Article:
The Most Outlandish Mansion in Lincoln Park Is For Sale

The five-bedroom home has a radical white-and-black aesthetic with a nautical theme and is on the market for $1.95 million.

Mohawk Street's main spectacle is on the market for the first time in 22 years. Photo: Ian Spula

Price: $1.95 million

It was not uncommon for mansions to be built on spec in Lincoln Park in the late 1980s. But the builder of today’s featured 7,500-square-foot Postmodern listing on the 1900 block of North Mohawk Street really had guts. There was no client, and the first buyer to go under contract persuaded the builder to ramp up the home’s fabulous eccentricities at the tail end of construction, including installing an elevator. There was just one problem, according to seller Keith Rockey: the buyer wouldn’t pay for the upgrades and walked out on the deal. “As it turned out, this guy did the same thing with several houses.”

Rockey and wife Lillie came along a year later, in 1991, and became the first owners. In 22 years they’ve made few changes to the home’s provocative curves and bone white finishes. Their only substantial upgrade was a rebuilt bathroom for their daughter.

Architect Price Baker drove the conceptual design of the house toward ‘ocean liner’, evident in the sharp bow-like façade and the five cascading roof decks that climb down toward the back alley. Looking back from the garage top deck, the rear of the house is a nautical set design baring many of the property’s 83 windows.

Chief among the home’s extravagances is the elevator that serves four levels (just not the finished basement). The elevator shaft is open on one side, with a bed of white pebbles and a campy Mediterranean mural. Marble floors are another big one, and the four fireplaces, sauna, and basement wet bar deserve mention.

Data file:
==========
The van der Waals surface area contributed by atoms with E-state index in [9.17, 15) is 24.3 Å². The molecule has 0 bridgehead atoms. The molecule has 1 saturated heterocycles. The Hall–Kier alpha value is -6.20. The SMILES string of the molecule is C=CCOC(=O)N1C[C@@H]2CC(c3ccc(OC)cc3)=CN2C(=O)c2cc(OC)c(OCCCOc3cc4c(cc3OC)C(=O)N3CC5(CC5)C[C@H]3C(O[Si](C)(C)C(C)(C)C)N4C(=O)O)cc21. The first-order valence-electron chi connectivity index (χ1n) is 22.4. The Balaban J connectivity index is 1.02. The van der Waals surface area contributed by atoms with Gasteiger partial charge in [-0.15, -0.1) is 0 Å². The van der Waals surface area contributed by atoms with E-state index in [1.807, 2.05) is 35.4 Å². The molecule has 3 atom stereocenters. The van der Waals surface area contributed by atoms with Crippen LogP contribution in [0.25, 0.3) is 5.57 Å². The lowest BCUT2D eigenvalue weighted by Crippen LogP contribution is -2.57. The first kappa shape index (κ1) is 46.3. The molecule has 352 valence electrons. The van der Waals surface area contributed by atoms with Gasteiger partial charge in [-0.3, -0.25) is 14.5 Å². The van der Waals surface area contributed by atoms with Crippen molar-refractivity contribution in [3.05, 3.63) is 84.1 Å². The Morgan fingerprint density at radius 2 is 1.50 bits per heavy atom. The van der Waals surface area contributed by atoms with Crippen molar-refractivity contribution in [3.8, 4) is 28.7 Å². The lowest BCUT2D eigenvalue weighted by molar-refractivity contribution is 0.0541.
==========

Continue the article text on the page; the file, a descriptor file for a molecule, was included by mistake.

To no one’s surprise, the five bedrooms are oddly shaped affairs—whether oblong or bulbous. The master is more the latter and boasts an equal-sized marble bathroom with a sleek black Jacuzzi against a black wall, frosted window patterns, skylights, and a touch of outdoor space. The only other rooms to share this degree of flash and angularity are the sunroom and lookout at the roof level—a perfect all-weather hangout—and the kitchen, with its criss-crossing countertops, white lacquer cabinets, and lone triangular window.

For sheer look, nothing beats the amplified curvature of the house’s pair of spiral staircases. The primary one is broader and more sculptural and fluid, but doesn’t make it all the way to the sunroom or upper roof deck. It features porthole windows that peer into the decorative elevator shaft. At one peep hole, only a cut of mural is visible and the effect brought me back to the stunning Magritte exhibit now up at the Art Institute.

In the basement, a full bar, sauna, guest bedroom, and bath await. In danger of being an afterthought in a home like this, as many finished basements are, the faux rock cavern bar and neon stools save it from that fate.

Price Points: The $1.95 million asking price anticipates the inevitably small pool of buyers for this outlandish home. “It’s almost unheard of to get a home of this size, condition, and quality for under $2 million in East Lincoln Park,” says listing agent Emily Sachs Wong of @properties. Getting out ahead of the pack may prove good strategy.

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